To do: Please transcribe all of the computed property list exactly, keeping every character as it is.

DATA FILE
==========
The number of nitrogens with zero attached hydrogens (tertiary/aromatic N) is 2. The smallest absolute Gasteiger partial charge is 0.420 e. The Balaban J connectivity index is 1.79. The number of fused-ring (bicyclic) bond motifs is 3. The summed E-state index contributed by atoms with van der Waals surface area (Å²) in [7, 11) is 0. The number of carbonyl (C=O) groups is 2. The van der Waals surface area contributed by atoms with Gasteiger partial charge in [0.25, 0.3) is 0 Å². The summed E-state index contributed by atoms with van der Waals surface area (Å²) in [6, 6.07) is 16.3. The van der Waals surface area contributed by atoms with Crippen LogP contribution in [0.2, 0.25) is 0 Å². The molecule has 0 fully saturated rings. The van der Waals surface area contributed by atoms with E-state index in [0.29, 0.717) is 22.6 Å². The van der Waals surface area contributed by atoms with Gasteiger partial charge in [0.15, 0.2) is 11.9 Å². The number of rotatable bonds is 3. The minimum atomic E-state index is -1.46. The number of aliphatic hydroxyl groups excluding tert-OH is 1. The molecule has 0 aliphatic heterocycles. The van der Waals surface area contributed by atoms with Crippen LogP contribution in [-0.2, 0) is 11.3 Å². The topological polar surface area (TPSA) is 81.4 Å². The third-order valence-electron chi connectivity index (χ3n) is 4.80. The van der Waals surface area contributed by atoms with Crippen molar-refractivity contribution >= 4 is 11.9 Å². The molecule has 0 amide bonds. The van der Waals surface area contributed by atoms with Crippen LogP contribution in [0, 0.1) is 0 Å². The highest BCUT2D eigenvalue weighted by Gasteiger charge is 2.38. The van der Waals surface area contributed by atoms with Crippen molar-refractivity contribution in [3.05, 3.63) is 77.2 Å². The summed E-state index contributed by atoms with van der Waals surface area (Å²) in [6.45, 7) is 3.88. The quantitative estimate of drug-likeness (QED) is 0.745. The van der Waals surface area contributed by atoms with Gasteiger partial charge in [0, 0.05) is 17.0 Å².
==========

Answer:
The number of nitrogens with zero attached hydrogens (tertiary/aromatic N) is 2. The smallest absolute Gasteiger partial charge is 0.420 e. The Balaban J connectivity index is 1.79. The number of fused-ring (bicyclic) bond motifs is 3. The summed E-state index contributed by atoms with van der Waals surface area (Å²) in [7, 11) is 0. The number of carbonyl (C=O) groups is 2. The van der Waals surface area contributed by atoms with Gasteiger partial charge in [0.25, 0.3) is 0 Å². The summed E-state index contributed by atoms with van der Waals surface area (Å²) in [6, 6.07) is 16.3. The van der Waals surface area contributed by atoms with Crippen LogP contribution in [0.2, 0.25) is 0 Å². The molecule has 0 fully saturated rings. The van der Waals surface area contributed by atoms with E-state index in [0.29, 0.717) is 22.6 Å². The van der Waals surface area contributed by atoms with Gasteiger partial charge in [0.15, 0.2) is 11.9 Å². The number of rotatable bonds is 3. The minimum atomic E-state index is -1.46. The number of aliphatic hydroxyl groups excluding tert-OH is 1. The molecule has 0 aliphatic heterocycles. The van der Waals surface area contributed by atoms with Crippen LogP contribution in [-0.2, 0) is 11.3 Å². The topological polar surface area (TPSA) is 81.4 Å². The third-order valence-electron chi connectivity index (χ3n) is 4.80. The van der Waals surface area contributed by atoms with Crippen molar-refractivity contribution >= 4 is 11.9 Å². The molecule has 0 amide bonds. The van der Waals surface area contributed by atoms with Crippen LogP contribution in [0, 0.1) is 0 Å². The highest BCUT2D eigenvalue weighted by Gasteiger charge is 2.38. The van der Waals surface area contributed by atoms with Crippen molar-refractivity contribution in [3.05, 3.63) is 77.2 Å². The summed E-state index contributed by atoms with van der Waals surface area (Å²) in [6.45, 7) is 3.88. The quantitative estimate of drug-likeness (QED) is 0.745. The van der Waals surface area contributed by atoms with Gasteiger partial charge in [0, 0.05) is 17.0 Å².